I’m afraid I’ve fallen into yet another book series, and I’m already behind. A Conspiracy in Belgravia (2017) is the second book in The Lady Sherlock Series by Sherry Thomas. It looks like there are now four books in this series. I’m not sure if more are planned, or how many there will be in total.
I read the first book, A Study in Scarlet Women, when I saw it on NPR’s List of Best Books. I loved how it began with Charlotte casually and strategically giving up her virginity for freedom. However, in gaining her freedom, she left her two sisters behind with her–let’s call them difficult–parents. Bernadine has some developmental problems that could possibly be a severe form of autism. Charlotte’s other sister, Livia, is quiet and artistic, and the two have a close relationship.
Charlotte Holmes is a unique woman, but she especially sticks out in 19th Century London. Her analytical, memory, and deduction skills make her superb at solving mysteries. After absconding from her parents’ home, Charlotte was able to set up a private investigation business with her new friend Mrs. Watson. She works under the name Sherlock Holmes, pretending that he is an invalid who cannot leave his room and speak to clients himself.
Another main character in the series, Lord Ingram, is an unhappily married man with an intense connection to Charlotte. Their relationship is one of respected equals with an undercurrent of unfulfilled romantic yearning. Lord Ingram’s brother, Lord Bancroft, has an interest in marrying Charlotte.
In A Conspiracy in Belgravia, Charlotte has a number of mysteries to solve. The first begins when Lady Ingram, the unhappy wife of Lord Ingram, comes to “Sherlock” looking for a man she’s loved since before she was married. The two had an agreement to walk by a fountain once a year, and he did not show up this year. Lady Ingram is desperately worried about him. To make things even more interesting, this old love of Lady Ingram’s is also Charlotte’s illegitimate brother. In addition, Lord Bancroft, in an effort to woo Charlotte, gives her some old mysteries from his job to solve. One of these is an old code that Charlotte breaks, eventually leading to the body of a murdered man. A shadowy, dangerous figure called Moriarty seems to be connected to much of the story.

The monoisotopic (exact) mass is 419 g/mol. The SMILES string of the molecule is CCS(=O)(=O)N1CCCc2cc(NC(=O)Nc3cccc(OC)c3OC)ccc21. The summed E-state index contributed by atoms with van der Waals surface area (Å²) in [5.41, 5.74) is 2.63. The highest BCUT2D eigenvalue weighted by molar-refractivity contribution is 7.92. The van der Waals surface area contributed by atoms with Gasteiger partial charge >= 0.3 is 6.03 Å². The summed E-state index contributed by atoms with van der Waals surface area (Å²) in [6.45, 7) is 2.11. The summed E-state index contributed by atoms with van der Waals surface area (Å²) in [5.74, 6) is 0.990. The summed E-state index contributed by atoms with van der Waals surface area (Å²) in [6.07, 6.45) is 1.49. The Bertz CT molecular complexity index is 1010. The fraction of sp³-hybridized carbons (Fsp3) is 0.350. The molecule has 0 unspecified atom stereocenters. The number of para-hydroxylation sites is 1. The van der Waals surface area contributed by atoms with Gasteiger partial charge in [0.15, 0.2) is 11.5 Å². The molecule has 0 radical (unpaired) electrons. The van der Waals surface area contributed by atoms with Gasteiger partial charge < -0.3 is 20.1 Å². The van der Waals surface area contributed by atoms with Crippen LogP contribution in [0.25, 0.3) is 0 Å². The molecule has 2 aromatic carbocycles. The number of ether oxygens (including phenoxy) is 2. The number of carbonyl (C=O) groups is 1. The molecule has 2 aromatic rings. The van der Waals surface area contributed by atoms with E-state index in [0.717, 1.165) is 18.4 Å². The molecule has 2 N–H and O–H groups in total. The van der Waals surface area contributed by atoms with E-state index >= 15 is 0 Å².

I’ve enjoyed these books, but I had a number of minor quibbles as I read. Although the mysteries have some interesting components, they sometimes feel a little convoluted and random. In this book, I got a little tired of the constant code breaking that I could not really follow. It also felt like Charlotte was able to solve the mystery because she was lucky enough to run into everyone involved in the mystery at the post office. She was also very smart, of course, but the coincidences certainly piled up. Also, Charlotte basically ran away from home and society does not know where she is or what has happened to her. Now, I realize that London is a big city, but I don’t understand how Charlotte can so comfortably wander around London without anyone ever recognizing her. She hangs out with Lord Ingram, she investigates cases, and she goes to the park–all without incident. And wouldn’t people make the connection between Charlotte Holmes and Sherlock Holmes? It’s really not a very good pseudonym.
Finally, Charlotte is very high handed when it comes to providing information to her clients. She simply decides she’s not going to tell one client that she figured out who was poisoning her, instead going to the perpetrator and threatening him. She also withholds information from Lady Ingram. I wouldn’t want someone I hired to find information deciding what I should and shouldn’t know. It would be infuriating.
I primarily enjoy these books because I like the characters and their interactions. Even Lady Ingram, the wife of Charlotte’s love interest is given depth and feeling. The restrained and impossible love between Charlotte and Lord Ingram is also fascinating and keeps me reading. I think I’ll get around to the rest of these books eventually.
You can find all of my reviews on my blog.